Journal of Sports Science and Medicine
Journal of Sports Science and Medicine
ISSN: 1303 - 2968   
Ios-APP Journal of Sports Science and Medicine
Androit-APP Journal of Sports Science and Medicine
©Journal of Sports Science and Medicine (2015) 14, 155 - 162

Research article
Acute Effects of Whole-Body Vibration on Trunk and Neck Muscle Activity in Consideration of Different Vibration Loads
Dennis Perchthaler1, , Simon Hauser1, Hans-Christian Heitkamp1, Tobias Hein2, Stefan Grau2
Author Information
1 Department of Sports Medicine, Medical Clinic, University of Tuebingen, Germany
2 Department of Food and Nutrition, and Sport Science, Biomechanics, University of Gothenburg, Sweden

Dennis Perchthaler
✉ Hoppe-Seyler-Str. 6, 72076 Tuebingen, Germany
Publish Date
Received: 27-08-2014
Accepted: 19-11-2014
Published (online): 01-03-2015
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The intention of this study was to systematically analyze the impact of biomechanical parameters in terms of different peak-to-peak displacements and knee angles on trunk and neck muscle activity during whole-body vibration (WBV). 28 healthy men and women (age 23 ± 3 years) performed four static squat positions (2 peak-to-peak displacements x 2 knee angles) on a side alternating vibration platform with and without vibration stimulus. Surface electromyography (EMG) was used to record the neuromuscular activity of the erector spinae muscle, the rectus abdominis muscle, and of the splenius muscle. EMG levels normalized to maximal voluntary contractions ranged between 3.2 – 27.2 % MVC during WBV. The increase in muscle activity caused by WBV was significant, particularly for the back muscles, which was up to 19.0 % MVC. The impact of the factor ‘condition’ (F-values ranged from 13.4 to 132.0, p ≤ 0.001) and of the factor ‘peak-to-peak displacement’ (F-values ranged from 6.4 to 69.0 and p-values from < 0.001 to 0.01) were statistically significant for each muscle tested. However, the factor ‘knee angle’ only affected the back muscles (F-value 10.3 and 7.3, p ≤ 0.01). The results of this study should give more information for developing effective and safe training protocols for WBV treatment of the upper body.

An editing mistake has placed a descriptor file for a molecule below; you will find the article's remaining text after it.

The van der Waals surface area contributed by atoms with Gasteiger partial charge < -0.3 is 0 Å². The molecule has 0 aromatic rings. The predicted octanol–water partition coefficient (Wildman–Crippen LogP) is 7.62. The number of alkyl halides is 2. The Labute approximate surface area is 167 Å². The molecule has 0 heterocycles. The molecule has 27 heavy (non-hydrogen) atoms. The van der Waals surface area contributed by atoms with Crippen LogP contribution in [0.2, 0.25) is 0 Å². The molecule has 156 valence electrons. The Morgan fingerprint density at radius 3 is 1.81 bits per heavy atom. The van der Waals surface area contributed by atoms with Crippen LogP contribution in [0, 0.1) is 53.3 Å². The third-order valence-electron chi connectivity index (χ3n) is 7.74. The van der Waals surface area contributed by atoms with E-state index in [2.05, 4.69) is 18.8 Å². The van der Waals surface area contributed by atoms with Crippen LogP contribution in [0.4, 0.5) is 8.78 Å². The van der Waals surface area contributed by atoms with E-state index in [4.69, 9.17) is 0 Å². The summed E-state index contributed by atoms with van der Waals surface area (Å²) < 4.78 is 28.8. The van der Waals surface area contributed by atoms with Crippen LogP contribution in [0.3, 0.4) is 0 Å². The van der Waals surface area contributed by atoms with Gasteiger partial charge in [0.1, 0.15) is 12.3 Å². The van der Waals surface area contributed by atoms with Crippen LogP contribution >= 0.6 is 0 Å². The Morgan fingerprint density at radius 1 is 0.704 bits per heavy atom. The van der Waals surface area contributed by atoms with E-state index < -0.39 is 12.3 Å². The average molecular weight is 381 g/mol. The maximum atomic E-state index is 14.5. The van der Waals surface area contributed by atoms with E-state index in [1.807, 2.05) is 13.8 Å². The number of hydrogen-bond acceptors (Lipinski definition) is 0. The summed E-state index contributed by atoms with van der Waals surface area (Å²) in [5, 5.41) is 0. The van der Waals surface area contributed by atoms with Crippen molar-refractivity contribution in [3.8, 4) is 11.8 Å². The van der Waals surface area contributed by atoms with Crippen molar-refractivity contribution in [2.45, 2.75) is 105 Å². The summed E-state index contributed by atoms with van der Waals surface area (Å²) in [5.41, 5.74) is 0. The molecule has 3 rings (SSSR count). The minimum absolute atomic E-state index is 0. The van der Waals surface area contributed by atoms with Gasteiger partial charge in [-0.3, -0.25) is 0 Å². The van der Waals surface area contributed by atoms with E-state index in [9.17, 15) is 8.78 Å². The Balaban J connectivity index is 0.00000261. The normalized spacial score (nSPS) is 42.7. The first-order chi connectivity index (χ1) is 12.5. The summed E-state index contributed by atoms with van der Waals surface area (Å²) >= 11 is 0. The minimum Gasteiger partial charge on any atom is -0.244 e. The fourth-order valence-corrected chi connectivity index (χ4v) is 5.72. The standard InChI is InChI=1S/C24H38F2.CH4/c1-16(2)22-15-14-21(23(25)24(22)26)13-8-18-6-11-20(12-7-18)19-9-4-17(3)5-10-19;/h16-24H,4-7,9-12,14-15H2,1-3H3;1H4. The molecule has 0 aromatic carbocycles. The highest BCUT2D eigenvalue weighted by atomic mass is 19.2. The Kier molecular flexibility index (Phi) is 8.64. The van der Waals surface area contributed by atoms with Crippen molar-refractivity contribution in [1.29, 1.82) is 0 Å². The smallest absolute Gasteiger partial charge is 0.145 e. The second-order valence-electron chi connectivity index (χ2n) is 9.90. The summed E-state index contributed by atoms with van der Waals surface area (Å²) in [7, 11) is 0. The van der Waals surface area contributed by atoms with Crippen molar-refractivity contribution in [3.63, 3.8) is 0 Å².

Key words: Vibration, electromyography, torso, paraspinal muscles

           Key Points
  • The maximum levels of muscle activity were significantly reached at high amplitudes at a vibration frequency of 30 Hz.
  • WBV leads to a higher muscle activation of the lower back muscles than of the abdominal muscles.
  • Both knee angles of 30° and 45° have similar effects on the vibration load and represent safe positions to prevent any actual harm.
  • Certain combinations of the biomechanical variables have similar effects on the level of muscle activity.
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